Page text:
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Background: The purpose of this investigation is to examine the effects of caffeine consumption on the nurse’s quality of life. It also will explore the relationship between caffeine consumption, nurses' clinical performance, and patient safety. Nurses often endure long hours with demanding tasks to ensure client health and safety. Long work shifts and low margins for error can be taxing, which could result in fatigue, poorer sleep, and increased risk for mistakes. Caffeine is an accepted and effective option for combating fatigue and boosting alertness short term. Questions arise about whether caffeine is beneficial or if consumption causes a decrease in the nurse’s clinical performance and safety over time.
Literature Review: A literature review was conducted to explore relationships between caffeine consumption, sleep, alertness, and education about caffeine usage. Primary articles, related to caffeine, nursing, sleep, fatigue, and alertness, were found using university databases. Overall patterns were found, including: a need for further education on high-energy drink usage; higher perceived stress and sleep disturbances with caffeine usage; and lower alertness levels with changes in sleep quality.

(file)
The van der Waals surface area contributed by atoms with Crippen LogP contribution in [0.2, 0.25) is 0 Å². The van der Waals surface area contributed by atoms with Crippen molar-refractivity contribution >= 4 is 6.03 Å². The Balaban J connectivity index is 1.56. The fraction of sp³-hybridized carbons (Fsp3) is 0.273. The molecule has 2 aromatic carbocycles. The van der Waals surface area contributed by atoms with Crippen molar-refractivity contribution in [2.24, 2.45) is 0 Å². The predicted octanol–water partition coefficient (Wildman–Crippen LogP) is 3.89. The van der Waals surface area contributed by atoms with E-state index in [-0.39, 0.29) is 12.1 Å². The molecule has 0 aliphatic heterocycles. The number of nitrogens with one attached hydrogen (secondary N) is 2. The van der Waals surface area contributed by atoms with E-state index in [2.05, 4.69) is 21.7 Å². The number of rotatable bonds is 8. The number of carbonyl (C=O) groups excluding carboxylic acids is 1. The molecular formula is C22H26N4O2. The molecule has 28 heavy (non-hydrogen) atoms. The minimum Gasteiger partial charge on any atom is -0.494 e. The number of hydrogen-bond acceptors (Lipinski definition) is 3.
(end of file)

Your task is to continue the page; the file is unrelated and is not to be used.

Proposed Study: The proposed study is a quantitative, comparative approach that will use an online self-reported survey to collect data. The targeted population includes working registered nurses. The sample involves 100 critical care nurses within Northern California’s Bay Area hospitals. There will be questions, using a numeric scale, about their background, demographics, caffeine consumption habits, sleep habits, perception of clinical performance, perception of work fatigue and stress, and perception of clinical safety. Descriptive and comparative statistics will be used to examine connections between caffeine consumption and perceptions of sleep, stress, fatigue, clinical performance, and patient safety.
Clinical Significance: Results of this investigation may have potential for increasing knowledge about relationships between nurses' quality of life, caffeine use, clinical performance and patient safety.
The Scholarly and Creative Works Conference, Dominican University of California
San Rafael, CA
caffeine, nursing, nurses, alertness, fatigue, sleep, energy drinks, tiredness